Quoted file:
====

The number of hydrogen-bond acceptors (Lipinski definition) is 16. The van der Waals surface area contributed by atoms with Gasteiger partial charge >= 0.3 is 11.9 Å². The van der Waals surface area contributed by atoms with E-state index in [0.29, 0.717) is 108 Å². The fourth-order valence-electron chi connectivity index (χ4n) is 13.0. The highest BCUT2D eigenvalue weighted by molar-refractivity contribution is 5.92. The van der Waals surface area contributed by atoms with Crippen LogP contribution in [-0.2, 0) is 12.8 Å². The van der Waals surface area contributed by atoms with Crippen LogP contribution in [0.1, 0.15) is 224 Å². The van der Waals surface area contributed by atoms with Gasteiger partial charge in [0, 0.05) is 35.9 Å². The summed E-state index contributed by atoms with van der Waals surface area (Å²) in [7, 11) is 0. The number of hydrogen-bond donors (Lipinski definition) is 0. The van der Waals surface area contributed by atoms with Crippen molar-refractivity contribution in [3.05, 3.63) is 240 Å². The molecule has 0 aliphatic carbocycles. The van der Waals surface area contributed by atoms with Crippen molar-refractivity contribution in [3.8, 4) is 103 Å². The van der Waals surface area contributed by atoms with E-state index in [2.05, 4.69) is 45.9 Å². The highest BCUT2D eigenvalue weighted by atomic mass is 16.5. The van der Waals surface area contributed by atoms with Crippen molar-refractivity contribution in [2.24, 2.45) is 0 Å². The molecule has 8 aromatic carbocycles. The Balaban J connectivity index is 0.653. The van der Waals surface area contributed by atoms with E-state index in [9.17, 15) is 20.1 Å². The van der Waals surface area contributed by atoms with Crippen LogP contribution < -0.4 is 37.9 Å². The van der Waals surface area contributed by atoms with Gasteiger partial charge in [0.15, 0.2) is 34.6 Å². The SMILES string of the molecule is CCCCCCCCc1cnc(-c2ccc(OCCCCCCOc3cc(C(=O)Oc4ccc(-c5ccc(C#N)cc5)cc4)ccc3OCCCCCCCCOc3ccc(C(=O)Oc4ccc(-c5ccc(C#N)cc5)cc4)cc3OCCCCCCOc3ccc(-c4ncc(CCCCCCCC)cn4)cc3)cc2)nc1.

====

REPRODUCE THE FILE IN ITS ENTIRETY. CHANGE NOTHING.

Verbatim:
The number of hydrogen-bond acceptors (Lipinski definition) is 16. The van der Waals surface area contributed by atoms with Gasteiger partial charge >= 0.3 is 11.9 Å². The van der Waals surface area contributed by atoms with E-state index in [0.29, 0.717) is 108 Å². The fourth-order valence-electron chi connectivity index (χ4n) is 13.0. The highest BCUT2D eigenvalue weighted by molar-refractivity contribution is 5.92. The van der Waals surface area contributed by atoms with Crippen LogP contribution in [-0.2, 0) is 12.8 Å². The van der Waals surface area contributed by atoms with Crippen LogP contribution in [0.1, 0.15) is 224 Å². The van der Waals surface area contributed by atoms with Gasteiger partial charge in [0, 0.05) is 35.9 Å². The summed E-state index contributed by atoms with van der Waals surface area (Å²) in [7, 11) is 0. The number of hydrogen-bond donors (Lipinski definition) is 0. The van der Waals surface area contributed by atoms with Crippen molar-refractivity contribution in [3.05, 3.63) is 240 Å². The molecule has 0 aliphatic carbocycles. The van der Waals surface area contributed by atoms with Crippen molar-refractivity contribution in [3.8, 4) is 103 Å². The van der Waals surface area contributed by atoms with E-state index in [2.05, 4.69) is 45.9 Å². The highest BCUT2D eigenvalue weighted by atomic mass is 16.5. The van der Waals surface area contributed by atoms with Crippen molar-refractivity contribution in [2.24, 2.45) is 0 Å². The molecule has 8 aromatic carbocycles. The Balaban J connectivity index is 0.653. The van der Waals surface area contributed by atoms with E-state index in [9.17, 15) is 20.1 Å². The van der Waals surface area contributed by atoms with Crippen LogP contribution < -0.4 is 37.9 Å². The van der Waals surface area contributed by atoms with Gasteiger partial charge in [0.15, 0.2) is 34.6 Å². The SMILES string of the molecule is CCCCCCCCc1cnc(-c2ccc(OCCCCCCOc3cc(C(=O)Oc4ccc(-c5ccc(C#N)cc5)cc4)ccc3OCCCCCCCCOc3ccc(C(=O)Oc4ccc(-c5ccc(C#N)cc5)cc4)cc3OCCCCCCOc3ccc(-c4ncc(CCCCCCCC)cn4)cc3)cc2)nc1.